The Twitter Attack
Excellent article detailing the Twitter attack.
Excellent article detailing the Twitter attack.
Davi Ottenheimer • July 23, 2009 12:24 PM
I noted this sentence:
“A security hole in iTunes gave HC access to full credit card information in clear text.”
None of the other failures of security were described as holes, but when credit card information is exposed…
They also make a few notes to cloud security, but this has more to do with automation of password reset services than cloud anything.
In small environments the password reset is manual and trust is checked by an administrator, but in high-volume environments automation is introduced with varying degrees of trust checks.
The security holes of hotmail and google are clearly in their automation of resets, which is not a cloud-specific issue.
Shane • July 23, 2009 12:40 PM
Not to be a Devil’s advocate or anything, but… Gmail is a cloud application.
Had they been using their own internal servers for mail, there would not likely have been an ‘automated reset’ feature, or web-based security q&a form, albeit they almost certainly would have had other vulnerabilities to deal with.
Just saying, the cloud nods aren’t entirely irrelevant here.
Jemaleddin • July 23, 2009 1:09 PM
“Excellent article detailing the Twitter attack.”
…from the people who profited from it.
kangaroo • July 23, 2009 1:23 PM
And this is why people need to actually use gpg or some such end-point encryption. Such an attack would be massively limited if at some crucial points you had to go beyond passwords into the realm of arbitrary numbers.
noah • July 23, 2009 1:40 PM
Gmail can do password resets by sending you an SMS. If you have a mobile that can receive SMS, delete your secondary email and security question*, then it’s the only option.
Marc B. • July 23, 2009 1:43 PM
Again a disadvantage of webmail (and IMAP). When we downloaded our e-mails to our own computers, it ensured that no one could search through them without physical access to our computer.
But now that we want to access our mail accounts and archives from everywhere with any mobile or other device, the bad guy only needs to social engineer access to the account and gets our whole mail history and archive presented with it.
Petey B • July 23, 2009 2:33 PM
@noah, im stealing that and making all my secret question answers an MD5 of my last name (with a salt).
peri • July 23, 2009 5:27 PM
@ noah, Petey
noah’s accounts can be accessed by obtaining password hashes. These are stored hashed in the first place so that if the hash is made public the account is still not compromised.
Petey at least sees a little protection from the salt but a last name adds nothing secret.
Any protection provided by a password evaporates if there is a simpler method to access an account. Any answers to secret questions should be regarded as your other passwords for that account so the same care should be taken when they are created, stored and destroyed.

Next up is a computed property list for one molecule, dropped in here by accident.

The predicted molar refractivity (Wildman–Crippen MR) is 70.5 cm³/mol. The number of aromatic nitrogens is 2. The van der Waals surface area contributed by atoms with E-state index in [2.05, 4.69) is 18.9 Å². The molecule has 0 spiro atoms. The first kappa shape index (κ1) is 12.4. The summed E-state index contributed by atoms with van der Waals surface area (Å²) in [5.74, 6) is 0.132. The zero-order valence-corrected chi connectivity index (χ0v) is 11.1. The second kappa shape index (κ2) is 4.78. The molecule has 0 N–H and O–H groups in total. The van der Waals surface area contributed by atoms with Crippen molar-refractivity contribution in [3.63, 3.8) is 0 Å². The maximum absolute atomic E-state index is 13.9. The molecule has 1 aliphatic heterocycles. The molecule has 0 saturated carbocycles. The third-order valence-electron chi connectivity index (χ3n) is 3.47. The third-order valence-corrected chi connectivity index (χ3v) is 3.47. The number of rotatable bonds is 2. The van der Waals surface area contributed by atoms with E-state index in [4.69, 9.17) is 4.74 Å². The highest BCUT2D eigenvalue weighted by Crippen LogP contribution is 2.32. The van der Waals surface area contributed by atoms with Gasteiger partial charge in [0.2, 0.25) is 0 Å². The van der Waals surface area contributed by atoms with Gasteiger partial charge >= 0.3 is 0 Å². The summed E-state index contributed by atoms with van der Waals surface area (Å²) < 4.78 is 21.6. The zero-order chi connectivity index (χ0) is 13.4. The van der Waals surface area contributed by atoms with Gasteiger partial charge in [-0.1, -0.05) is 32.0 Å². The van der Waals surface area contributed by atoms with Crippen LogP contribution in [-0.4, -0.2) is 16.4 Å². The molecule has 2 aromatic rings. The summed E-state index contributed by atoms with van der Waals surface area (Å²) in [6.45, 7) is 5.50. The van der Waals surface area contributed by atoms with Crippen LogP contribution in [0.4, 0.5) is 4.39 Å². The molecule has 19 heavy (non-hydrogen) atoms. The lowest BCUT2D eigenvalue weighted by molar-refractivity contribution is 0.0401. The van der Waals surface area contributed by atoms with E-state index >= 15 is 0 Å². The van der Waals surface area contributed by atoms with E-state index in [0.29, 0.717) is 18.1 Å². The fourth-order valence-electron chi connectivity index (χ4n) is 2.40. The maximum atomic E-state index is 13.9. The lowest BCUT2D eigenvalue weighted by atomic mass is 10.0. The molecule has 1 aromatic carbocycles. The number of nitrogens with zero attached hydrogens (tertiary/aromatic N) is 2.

So I would suggest just using the account’s password as the answer to any secret questions. After all, if the site doesn’t hash your answers then when a thief gets that data your account is already compromised.
will • July 24, 2009 1:39 AM
The weakest link is the extent to which normal computer users maintain many accounts and the human need to rationalise on passwords and things to remember between them.
If Twitter was using all internal email servers and such, they would still have fallen in exactly the same way – a Twitter employee used a public, free email server with a secret question.
Go on, propose an alternative to secret questions that’ll work for a free email service and’ll work with the 99.9% of the population who don’t think they’re a target…
nEJC • July 24, 2009 2:55 AM
The attacker actually got away with it because he could change the password (and re-change it) while the user stayed clueless.
How about system sending a semi-permanent, non-deletable, non-junkmailable, mail message saying something like:
“your password was recently changed. if you did it then ignore this message. if you didn’t you’ve been hacked and should ACT NOW”
This message would stay on for about a week. It should be a mail because of remote access from POP or IMAP.
Would this be useful or only a new nuisance?
Anonymous • July 24, 2009 6:33 AM
@nEJC: A semi-permanent, highly visible marking as you suggest would be a step in the right direction. However, a week long timeout is probably too short. With the amount of information that Hacker Croll had access too it would be easy enough to figure out when the targeted employee was next going on vacation, or otherwise going to be away from email access for a week+.
In fact, is it not common in business, when going on vacation or otherwise going to be away from email, to put an auto-response on email saying just that: I’ll be out of the office and unable to access email for the next two weeks… etc.
Good idea though, bravo.
Jony • July 24, 2009 9:58 AM
Out of offfice messages disclose valuable information to hackers and other criminals and I suggest avoiding them.
Use PasswordSafe to manage your passwords. I don’t even know most of them.
I guess the time zone difference helped – the hacker did not log on while the account owner was active.
When forced to use secret questions, I specify incorrect random answers.
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